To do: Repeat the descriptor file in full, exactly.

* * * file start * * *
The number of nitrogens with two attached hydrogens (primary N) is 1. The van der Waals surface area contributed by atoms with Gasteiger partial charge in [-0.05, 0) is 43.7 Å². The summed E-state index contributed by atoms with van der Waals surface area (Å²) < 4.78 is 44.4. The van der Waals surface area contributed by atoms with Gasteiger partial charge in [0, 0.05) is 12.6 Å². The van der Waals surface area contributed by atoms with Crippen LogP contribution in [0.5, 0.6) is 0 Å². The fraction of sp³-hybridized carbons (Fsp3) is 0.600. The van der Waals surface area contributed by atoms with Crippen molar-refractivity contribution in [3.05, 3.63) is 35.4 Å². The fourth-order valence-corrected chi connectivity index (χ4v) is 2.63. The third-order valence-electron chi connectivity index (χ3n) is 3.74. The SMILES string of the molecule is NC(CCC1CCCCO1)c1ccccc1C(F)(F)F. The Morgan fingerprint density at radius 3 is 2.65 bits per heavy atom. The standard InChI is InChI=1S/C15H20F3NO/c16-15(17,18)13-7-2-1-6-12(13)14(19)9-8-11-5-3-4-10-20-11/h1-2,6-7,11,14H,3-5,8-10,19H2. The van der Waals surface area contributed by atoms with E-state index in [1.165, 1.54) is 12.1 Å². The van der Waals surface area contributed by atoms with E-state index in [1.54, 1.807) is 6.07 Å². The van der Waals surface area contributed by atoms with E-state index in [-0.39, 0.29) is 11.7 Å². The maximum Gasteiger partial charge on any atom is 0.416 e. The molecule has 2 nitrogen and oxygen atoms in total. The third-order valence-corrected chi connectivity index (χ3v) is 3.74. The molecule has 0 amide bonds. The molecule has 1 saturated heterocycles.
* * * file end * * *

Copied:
The number of nitrogens with two attached hydrogens (primary N) is 1. The van der Waals surface area contributed by atoms with Gasteiger partial charge in [-0.05, 0) is 43.7 Å². The summed E-state index contributed by atoms with van der Waals surface area (Å²) < 4.78 is 44.4. The van der Waals surface area contributed by atoms with Gasteiger partial charge in [0, 0.05) is 12.6 Å². The van der Waals surface area contributed by atoms with Crippen LogP contribution in [0.5, 0.6) is 0 Å². The fraction of sp³-hybridized carbons (Fsp3) is 0.600. The van der Waals surface area contributed by atoms with Crippen molar-refractivity contribution in [3.05, 3.63) is 35.4 Å². The fourth-order valence-corrected chi connectivity index (χ4v) is 2.63. The third-order valence-electron chi connectivity index (χ3n) is 3.74. The SMILES string of the molecule is NC(CCC1CCCCO1)c1ccccc1C(F)(F)F. The Morgan fingerprint density at radius 3 is 2.65 bits per heavy atom. The standard InChI is InChI=1S/C15H20F3NO/c16-15(17,18)13-7-2-1-6-12(13)14(19)9-8-11-5-3-4-10-20-11/h1-2,6-7,11,14H,3-5,8-10,19H2. The van der Waals surface area contributed by atoms with E-state index in [1.165, 1.54) is 12.1 Å². The van der Waals surface area contributed by atoms with E-state index in [1.54, 1.807) is 6.07 Å². The van der Waals surface area contributed by atoms with E-state index in [-0.39, 0.29) is 11.7 Å². The maximum Gasteiger partial charge on any atom is 0.416 e. The molecule has 2 nitrogen and oxygen atoms in total. The third-order valence-corrected chi connectivity index (χ3v) is 3.74. The molecule has 0 amide bonds. The molecule has 1 saturated heterocycles.